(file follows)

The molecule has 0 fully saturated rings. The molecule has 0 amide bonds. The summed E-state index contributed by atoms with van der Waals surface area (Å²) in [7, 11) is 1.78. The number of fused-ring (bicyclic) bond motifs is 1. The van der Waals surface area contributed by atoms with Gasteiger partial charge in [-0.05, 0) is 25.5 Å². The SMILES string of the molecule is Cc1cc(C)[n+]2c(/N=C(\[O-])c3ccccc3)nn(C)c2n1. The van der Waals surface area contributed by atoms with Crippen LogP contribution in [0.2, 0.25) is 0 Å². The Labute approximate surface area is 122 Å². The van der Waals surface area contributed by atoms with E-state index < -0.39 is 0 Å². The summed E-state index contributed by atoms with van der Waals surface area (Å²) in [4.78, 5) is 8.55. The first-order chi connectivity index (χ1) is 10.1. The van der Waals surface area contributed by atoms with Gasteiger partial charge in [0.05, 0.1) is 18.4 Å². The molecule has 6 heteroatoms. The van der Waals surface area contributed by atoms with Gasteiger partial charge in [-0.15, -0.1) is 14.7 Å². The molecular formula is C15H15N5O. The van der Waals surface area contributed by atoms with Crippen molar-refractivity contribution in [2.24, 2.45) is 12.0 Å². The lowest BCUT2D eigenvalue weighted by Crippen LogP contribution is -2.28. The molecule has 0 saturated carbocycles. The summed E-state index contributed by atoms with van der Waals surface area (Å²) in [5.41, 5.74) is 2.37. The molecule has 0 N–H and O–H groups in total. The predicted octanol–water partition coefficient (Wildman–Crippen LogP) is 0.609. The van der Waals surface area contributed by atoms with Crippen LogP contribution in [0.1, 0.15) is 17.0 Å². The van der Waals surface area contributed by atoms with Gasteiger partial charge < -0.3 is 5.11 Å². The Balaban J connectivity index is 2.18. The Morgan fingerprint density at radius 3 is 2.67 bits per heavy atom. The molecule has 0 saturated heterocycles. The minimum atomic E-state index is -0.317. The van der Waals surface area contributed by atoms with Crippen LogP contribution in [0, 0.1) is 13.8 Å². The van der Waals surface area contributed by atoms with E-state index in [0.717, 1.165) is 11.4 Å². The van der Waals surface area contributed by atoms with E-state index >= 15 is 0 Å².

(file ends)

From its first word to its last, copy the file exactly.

The molecule has 0 fully saturated rings. The molecule has 0 amide bonds. The summed E-state index contributed by atoms with van der Waals surface area (Å²) in [7, 11) is 1.78. The number of fused-ring (bicyclic) bond motifs is 1. The van der Waals surface area contributed by atoms with Gasteiger partial charge in [-0.05, 0) is 25.5 Å². The SMILES string of the molecule is Cc1cc(C)[n+]2c(/N=C(\[O-])c3ccccc3)nn(C)c2n1. The van der Waals surface area contributed by atoms with Crippen LogP contribution in [0.2, 0.25) is 0 Å². The Labute approximate surface area is 122 Å². The van der Waals surface area contributed by atoms with E-state index < -0.39 is 0 Å². The summed E-state index contributed by atoms with van der Waals surface area (Å²) in [4.78, 5) is 8.55. The first-order chi connectivity index (χ1) is 10.1. The van der Waals surface area contributed by atoms with Gasteiger partial charge in [0.05, 0.1) is 18.4 Å². The molecule has 6 heteroatoms. The van der Waals surface area contributed by atoms with Gasteiger partial charge in [-0.15, -0.1) is 14.7 Å². The molecular formula is C15H15N5O. The van der Waals surface area contributed by atoms with Crippen molar-refractivity contribution in [2.24, 2.45) is 12.0 Å². The lowest BCUT2D eigenvalue weighted by Crippen LogP contribution is -2.28. The molecule has 0 saturated carbocycles. The summed E-state index contributed by atoms with van der Waals surface area (Å²) in [5.41, 5.74) is 2.37. The molecule has 0 N–H and O–H groups in total. The predicted octanol–water partition coefficient (Wildman–Crippen LogP) is 0.609. The van der Waals surface area contributed by atoms with Crippen LogP contribution in [0.1, 0.15) is 17.0 Å². The van der Waals surface area contributed by atoms with Gasteiger partial charge < -0.3 is 5.11 Å². The Balaban J connectivity index is 2.18. The Morgan fingerprint density at radius 3 is 2.67 bits per heavy atom. The molecule has 0 saturated heterocycles. The minimum atomic E-state index is -0.317. The van der Waals surface area contributed by atoms with Crippen LogP contribution in [0, 0.1) is 13.8 Å². The van der Waals surface area contributed by atoms with E-state index in [0.717, 1.165) is 11.4 Å². The van der Waals surface area contributed by atoms with E-state index >= 15 is 0 Å².